These results could have several explanations. One is that the highest concentration of Nps could affect the colorimetric assay of MTS, although the background given by Nps alone was always low and constant for all concentrations tested. However, this possibility was ruled out due to the observation of the same phenomenon in THP-1 cells in a non-colorimetric assay (supplementary information).
Another, and more feasible, possibility is that a high Np concentration leads to the precipitation of the ZnO Nps and, thus, decreases the solubility . It is important to take into account that although ZnO Nps could precipitate to a greater extent, the combination of ZnO with other metal oxide Nps at high concentrations decreased the size of the Np physical mixtures when compared with Nps at a low concentration, as seen by DLS in water (Table S1).
In order to confirm that the combination of Nps was responsible for inducing different effects on the cells when compared with the individual Nps, we characterized how these Np combinations altered the MAPK signalling and the NFκB factor pathway.
The MAPK family participates in the regulation of growth, survival, adaptation and apoptosis of cells in response to a stimulus. The ability of Nps to interact with these signalling pathways could partially explain their cytotoxicity. Three groups of MAPK signalling proteins were investigated, i.e., ERK, p38 and SAPK/JNK, in association with the NFκB factor.
Previous experiments performed in our laboratory showed a strong signal for the activated MAPKs and NFκB when cells were treated with ZnO Nps at 50 µg/mL [24,25]. In this work, however, we tried to find the appropriate concentration of ZnO Nps that could induce a moderate signal that would allow the effect of Np combinations to be analysed, because a very high ZnO Np signal alone would not allow the detection of small modulations at the protein level in the presence of other Nps. For this reason, 5 µg/mL of ZnO was used to study the effect of combined Nps on Jurkat cells. At this Np concentration, the p38, SAPK/JNK and NFκB (Figure 4) are activated .
The effect of the individual and combined Nps on Jurkat cells are summarized in Table 1. TiO2 Nps did not activate any of the MAPKs studied except for ERK at 50 µg/mL. CeO2 and Al2O3 Nps activated p38 only and Y2O3 Nps activated the ERK signalling protein at both concentrations tested and p38 at 50 µg/mL. The combination with ZnO Nps induced changes in almost all of the phosphorylated proteins and this led to a significant increase in the protein level, such as the case of p-p38 and Y2O3 Nps, or even a lack of activation such as the expression of p-SAP/JNK by ZnO Nps in the presence of CeO2 or TiO2 Nps.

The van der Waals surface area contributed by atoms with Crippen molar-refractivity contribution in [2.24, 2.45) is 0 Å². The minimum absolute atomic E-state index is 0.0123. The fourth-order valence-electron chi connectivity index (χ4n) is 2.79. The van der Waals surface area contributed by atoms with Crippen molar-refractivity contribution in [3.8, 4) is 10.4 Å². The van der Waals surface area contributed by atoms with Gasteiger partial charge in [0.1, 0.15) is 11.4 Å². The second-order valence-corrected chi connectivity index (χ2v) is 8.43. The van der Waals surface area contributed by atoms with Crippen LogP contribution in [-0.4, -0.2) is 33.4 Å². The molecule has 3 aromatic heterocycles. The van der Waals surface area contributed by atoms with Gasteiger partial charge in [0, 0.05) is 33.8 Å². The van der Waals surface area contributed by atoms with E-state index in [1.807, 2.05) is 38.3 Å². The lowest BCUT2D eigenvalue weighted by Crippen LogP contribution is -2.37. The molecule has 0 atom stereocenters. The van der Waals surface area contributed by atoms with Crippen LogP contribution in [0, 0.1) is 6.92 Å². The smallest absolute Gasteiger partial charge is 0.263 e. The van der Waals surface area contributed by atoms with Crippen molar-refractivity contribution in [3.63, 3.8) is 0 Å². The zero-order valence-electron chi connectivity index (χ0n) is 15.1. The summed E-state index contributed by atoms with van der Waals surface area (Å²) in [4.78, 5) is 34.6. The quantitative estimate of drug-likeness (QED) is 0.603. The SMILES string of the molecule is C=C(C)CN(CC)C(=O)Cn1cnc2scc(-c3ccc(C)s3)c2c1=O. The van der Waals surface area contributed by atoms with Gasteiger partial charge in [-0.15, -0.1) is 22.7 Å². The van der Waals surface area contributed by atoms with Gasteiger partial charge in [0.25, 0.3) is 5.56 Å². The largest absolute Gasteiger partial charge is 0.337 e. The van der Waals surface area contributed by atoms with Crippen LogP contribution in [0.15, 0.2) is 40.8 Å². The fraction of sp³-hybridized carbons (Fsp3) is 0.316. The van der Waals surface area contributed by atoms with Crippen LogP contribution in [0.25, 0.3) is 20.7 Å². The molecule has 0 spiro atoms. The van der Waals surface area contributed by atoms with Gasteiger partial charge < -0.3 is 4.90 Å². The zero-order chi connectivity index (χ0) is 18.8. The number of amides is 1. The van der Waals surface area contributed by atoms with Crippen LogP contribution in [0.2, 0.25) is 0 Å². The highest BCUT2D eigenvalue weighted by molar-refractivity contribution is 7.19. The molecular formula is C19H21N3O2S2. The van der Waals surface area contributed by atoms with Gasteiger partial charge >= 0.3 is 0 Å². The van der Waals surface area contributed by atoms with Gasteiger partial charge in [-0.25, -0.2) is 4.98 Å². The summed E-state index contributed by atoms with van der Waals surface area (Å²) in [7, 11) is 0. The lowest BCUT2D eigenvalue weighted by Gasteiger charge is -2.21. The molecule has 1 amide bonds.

Concerning the NFκB factor, all of the metal oxide Nps caused minor changes in the level of the inhibitory IκBα protein, with the exception of ZnO Nps at 5 µg/mL and TiO2 Nps at 50 µg/mL, which induced a significant decrease and increase, respectively. Both changes in the protein level could be related with NFκB activation . In general, the combination of all of the metal oxide Nps with the ZnO Nps reduced the degradation of the IκBα inhibitor induced by ZnO Nps alone, but increased the degradation induced by the individual metal oxide Nps. In summary, significant changes in the inhibitory protein were not detected for the Np combinations when compared to the untreated cells.
Some of the effects observed could be additive rather than synergistic effects. However, in both cases the result expected would be a decrease in cell viability together with an increase in cell activation, and hence a different outcome from the effect induced by the individual Np. Furthermore, the decrease in the cell viability induced by the mixture of the metal oxide Nps with ZnO Nps was dose-dependent at low or moderate concentration, but completely inverted when high concentrations were used. Therefore, a mixture of additive/synergistic/antagonistic effects occurred depending on the concentration used.
While Al2O3 Nps were the only Nps that showed a clear protective effect in combination with ZnO Nps in Jurkat cells, TiO2 Nps only protected the cells from MAPK and NFκB activation but not from the cytotoxic effect at concentrations <400 µg/mL. This finding is consistent with the results observed in human nasal mucosa, in which TiO2 Nps were able to reduce the genotoxic effects induced by ZnO Nps, although changes in the cytotoxicity results were not found for the physical mixture of both Nps at a low concentration . On the other hand, the combination of ZnO Nps with CeO2 and Y2O3 Nps also increased the toxicity at ≤400 µg/mL and the activation of p-p38 in a clear synergistic effect. The increased cell toxicity observed with CeO2 Nps in combination with ZnO Nps at a low to moderate concentration, possibly mediated by the activation of p38 in the cells, was also described in the bacterium Nitrosomonas europaea . The increased toxicity in the bacteria was also independent of the ZnO solubility, a finding that is consistent with our results. Moreover, the authors characterized the combination of TiO2 and CeO2 Nps and identified a protective effect of TiO2 Nps on the toxicity caused by CeO2 Nps .